David Cameron is to join fellow European leaders Francois Hollande and Angela Merkel in a conference call with Russian president Vladimir Putin in a bid to shore up the fragile Syrian ceasefire.
Downing Street said Friday's call will offer an opportunity for the Prime Minister, the French president and the German chancellor to press home to Mr Putin the importance of maintaining the truce, so that peace talks can go ahead in Geneva next week.
The start of the talks has already been pushed back by the United Nations from March 7 to March 9 to allow the ceasefire "to better settle down", amid reports of violations on all sides.
Moscow has been carrying out air strikes against what it terms "terrorists" in Syria since September, but Western nations have accused Mr Putin of also targeting more moderate groups opposing the regime of his protege Bashar Assad.
The call is the first time Mr Cameron will have spoken to Mr Putin since a UK inquiry found that the Russian president probably ordered the murder of former agent Alexander Litvinenko in London, but the PM's official spokeswoman said the bulk of the discussion will focus on Syria.
"It's an opportunity for the leaders of the UK, France and Germany to come together - in the way that they have before, when using the EU to put sanctions on Russia for its actions in eastern Ukraine - and make very clear to president Putin that we need this ceasefire to hold, to be a lasting one and to open the way for a real political transition in Syria," said the PM's spokeswoman.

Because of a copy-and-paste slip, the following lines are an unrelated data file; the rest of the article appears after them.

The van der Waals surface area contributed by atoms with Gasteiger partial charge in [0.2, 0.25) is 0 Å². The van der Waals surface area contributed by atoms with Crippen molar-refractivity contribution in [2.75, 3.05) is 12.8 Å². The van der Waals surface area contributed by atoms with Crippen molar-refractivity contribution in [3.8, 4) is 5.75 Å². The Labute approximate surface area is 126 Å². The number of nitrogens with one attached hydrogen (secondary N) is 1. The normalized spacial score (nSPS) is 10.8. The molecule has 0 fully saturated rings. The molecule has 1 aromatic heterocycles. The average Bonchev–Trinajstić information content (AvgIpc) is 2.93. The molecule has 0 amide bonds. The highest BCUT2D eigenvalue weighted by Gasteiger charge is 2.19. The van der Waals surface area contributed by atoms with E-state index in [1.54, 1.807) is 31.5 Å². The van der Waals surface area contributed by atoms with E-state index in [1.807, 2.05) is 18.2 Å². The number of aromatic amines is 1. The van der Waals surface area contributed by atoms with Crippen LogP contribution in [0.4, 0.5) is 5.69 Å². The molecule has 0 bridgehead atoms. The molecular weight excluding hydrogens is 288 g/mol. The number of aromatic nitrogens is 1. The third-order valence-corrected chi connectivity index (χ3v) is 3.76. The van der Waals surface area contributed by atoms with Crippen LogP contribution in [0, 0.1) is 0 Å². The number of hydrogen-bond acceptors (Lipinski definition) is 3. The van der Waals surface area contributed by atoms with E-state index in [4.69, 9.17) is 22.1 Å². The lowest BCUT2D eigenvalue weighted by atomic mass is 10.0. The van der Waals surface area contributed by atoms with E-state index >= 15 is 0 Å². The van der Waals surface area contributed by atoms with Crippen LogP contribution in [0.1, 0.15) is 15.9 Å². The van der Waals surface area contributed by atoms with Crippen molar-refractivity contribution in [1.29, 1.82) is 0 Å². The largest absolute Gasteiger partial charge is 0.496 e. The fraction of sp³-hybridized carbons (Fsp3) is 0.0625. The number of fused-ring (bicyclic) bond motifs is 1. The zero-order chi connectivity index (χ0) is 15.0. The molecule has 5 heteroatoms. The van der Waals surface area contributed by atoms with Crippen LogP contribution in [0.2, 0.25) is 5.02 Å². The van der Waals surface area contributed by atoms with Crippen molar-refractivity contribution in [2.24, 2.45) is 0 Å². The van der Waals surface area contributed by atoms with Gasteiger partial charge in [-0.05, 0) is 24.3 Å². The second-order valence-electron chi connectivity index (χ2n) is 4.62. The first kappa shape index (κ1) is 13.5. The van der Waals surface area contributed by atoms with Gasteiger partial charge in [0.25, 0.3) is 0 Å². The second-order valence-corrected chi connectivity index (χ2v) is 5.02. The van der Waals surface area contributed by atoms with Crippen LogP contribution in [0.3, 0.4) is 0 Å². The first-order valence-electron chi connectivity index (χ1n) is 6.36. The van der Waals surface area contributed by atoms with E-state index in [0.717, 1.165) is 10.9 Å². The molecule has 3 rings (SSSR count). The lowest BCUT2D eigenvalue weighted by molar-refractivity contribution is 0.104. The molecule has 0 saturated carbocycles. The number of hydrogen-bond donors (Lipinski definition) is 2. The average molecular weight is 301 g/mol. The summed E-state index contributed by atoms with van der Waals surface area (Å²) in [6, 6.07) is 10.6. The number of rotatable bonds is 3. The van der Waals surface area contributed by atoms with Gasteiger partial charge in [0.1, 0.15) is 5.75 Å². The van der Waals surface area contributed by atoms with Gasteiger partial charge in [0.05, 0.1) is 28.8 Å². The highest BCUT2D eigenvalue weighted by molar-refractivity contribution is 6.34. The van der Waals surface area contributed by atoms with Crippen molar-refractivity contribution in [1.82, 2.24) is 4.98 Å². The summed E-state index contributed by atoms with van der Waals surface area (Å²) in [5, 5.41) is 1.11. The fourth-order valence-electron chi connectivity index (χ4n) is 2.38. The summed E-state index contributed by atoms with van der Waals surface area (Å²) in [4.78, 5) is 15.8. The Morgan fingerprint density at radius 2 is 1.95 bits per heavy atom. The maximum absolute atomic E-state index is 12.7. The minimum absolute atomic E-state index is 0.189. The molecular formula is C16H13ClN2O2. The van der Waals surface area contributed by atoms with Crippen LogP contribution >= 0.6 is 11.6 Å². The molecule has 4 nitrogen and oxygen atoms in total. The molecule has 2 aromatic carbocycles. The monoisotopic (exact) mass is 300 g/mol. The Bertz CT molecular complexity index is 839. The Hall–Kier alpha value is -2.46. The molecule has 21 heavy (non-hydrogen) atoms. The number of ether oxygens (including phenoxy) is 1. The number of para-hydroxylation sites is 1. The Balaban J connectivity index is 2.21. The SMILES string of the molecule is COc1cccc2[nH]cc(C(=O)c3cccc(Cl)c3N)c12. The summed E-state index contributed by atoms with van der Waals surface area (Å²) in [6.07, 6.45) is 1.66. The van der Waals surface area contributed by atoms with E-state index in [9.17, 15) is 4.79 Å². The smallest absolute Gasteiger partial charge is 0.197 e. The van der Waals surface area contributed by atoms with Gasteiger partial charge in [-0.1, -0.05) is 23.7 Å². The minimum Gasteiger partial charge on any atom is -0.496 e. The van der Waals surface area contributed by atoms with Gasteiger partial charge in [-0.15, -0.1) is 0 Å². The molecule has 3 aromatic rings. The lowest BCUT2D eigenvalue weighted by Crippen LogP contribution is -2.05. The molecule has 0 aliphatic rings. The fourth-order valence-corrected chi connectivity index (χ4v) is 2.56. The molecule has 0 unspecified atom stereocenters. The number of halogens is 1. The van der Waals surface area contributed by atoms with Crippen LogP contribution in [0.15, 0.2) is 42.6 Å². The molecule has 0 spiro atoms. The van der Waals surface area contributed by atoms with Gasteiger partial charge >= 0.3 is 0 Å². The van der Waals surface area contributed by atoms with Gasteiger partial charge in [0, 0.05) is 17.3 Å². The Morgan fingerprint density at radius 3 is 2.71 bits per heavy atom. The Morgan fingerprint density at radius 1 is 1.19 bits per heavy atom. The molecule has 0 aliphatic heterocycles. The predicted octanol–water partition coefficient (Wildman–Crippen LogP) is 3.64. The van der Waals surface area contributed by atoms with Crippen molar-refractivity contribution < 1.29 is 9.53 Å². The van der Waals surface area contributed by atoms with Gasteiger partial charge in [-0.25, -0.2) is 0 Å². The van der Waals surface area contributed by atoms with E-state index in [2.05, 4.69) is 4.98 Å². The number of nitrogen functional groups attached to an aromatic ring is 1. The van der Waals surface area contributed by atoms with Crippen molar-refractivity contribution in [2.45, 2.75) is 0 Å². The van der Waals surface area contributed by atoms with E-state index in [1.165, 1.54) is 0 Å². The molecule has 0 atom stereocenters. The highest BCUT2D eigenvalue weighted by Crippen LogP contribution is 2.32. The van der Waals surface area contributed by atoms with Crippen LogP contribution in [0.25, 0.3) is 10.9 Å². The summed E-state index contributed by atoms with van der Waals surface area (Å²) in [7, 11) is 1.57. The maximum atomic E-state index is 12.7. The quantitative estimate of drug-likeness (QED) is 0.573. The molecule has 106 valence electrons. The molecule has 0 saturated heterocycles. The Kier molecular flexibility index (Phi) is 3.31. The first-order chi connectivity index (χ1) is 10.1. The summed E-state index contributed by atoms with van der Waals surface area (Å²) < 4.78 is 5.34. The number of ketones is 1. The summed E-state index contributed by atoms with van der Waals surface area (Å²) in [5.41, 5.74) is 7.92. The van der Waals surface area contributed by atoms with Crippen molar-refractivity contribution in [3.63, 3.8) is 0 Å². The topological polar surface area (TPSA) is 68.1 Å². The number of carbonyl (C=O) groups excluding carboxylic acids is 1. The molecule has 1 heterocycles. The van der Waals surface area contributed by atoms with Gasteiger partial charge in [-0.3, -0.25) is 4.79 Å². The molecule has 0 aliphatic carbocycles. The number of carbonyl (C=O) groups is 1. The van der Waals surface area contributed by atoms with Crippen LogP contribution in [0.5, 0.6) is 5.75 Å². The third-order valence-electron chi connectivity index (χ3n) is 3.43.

"(It's about) wanting to make sure that the Russians fully support what they signed up to in the UN Security Council resolution at the end of last year to work towards peace in Syria."
The spokeswoman said the ceasefire in the five-year-old civil war, which came into force on Saturday, was "fragile".
"It is, as it were, a cessation of hostilities rather than a full ceasefire," she said. "That's why it's important that the international community keeps the pressure up on the regime and on the regime's backers, to fully respect it so that we can have genuine talks about peace, while also doing the work, that we are to engage with the moderate opposition in the role they need to play."
Mr Cameron told the House of Commons on Wednesday that the cessation of hostilities was "an important step forward, imperfect though it is, and it does enable the possibility of political negotiations starting next week".
He added: "Even though the ceasefire is imperfect, the fact that we have it is progress. Not every group is included in the ceasefire, but basically we are not seeing the attacks that were taking place on the moderate opposition, which is welcome.
"It has also enabled us, with others, to get aid to communities that desperately need it, including through air drops and convoys. I would not put too much optimism into the mix right now, but this is progress and we should work on it."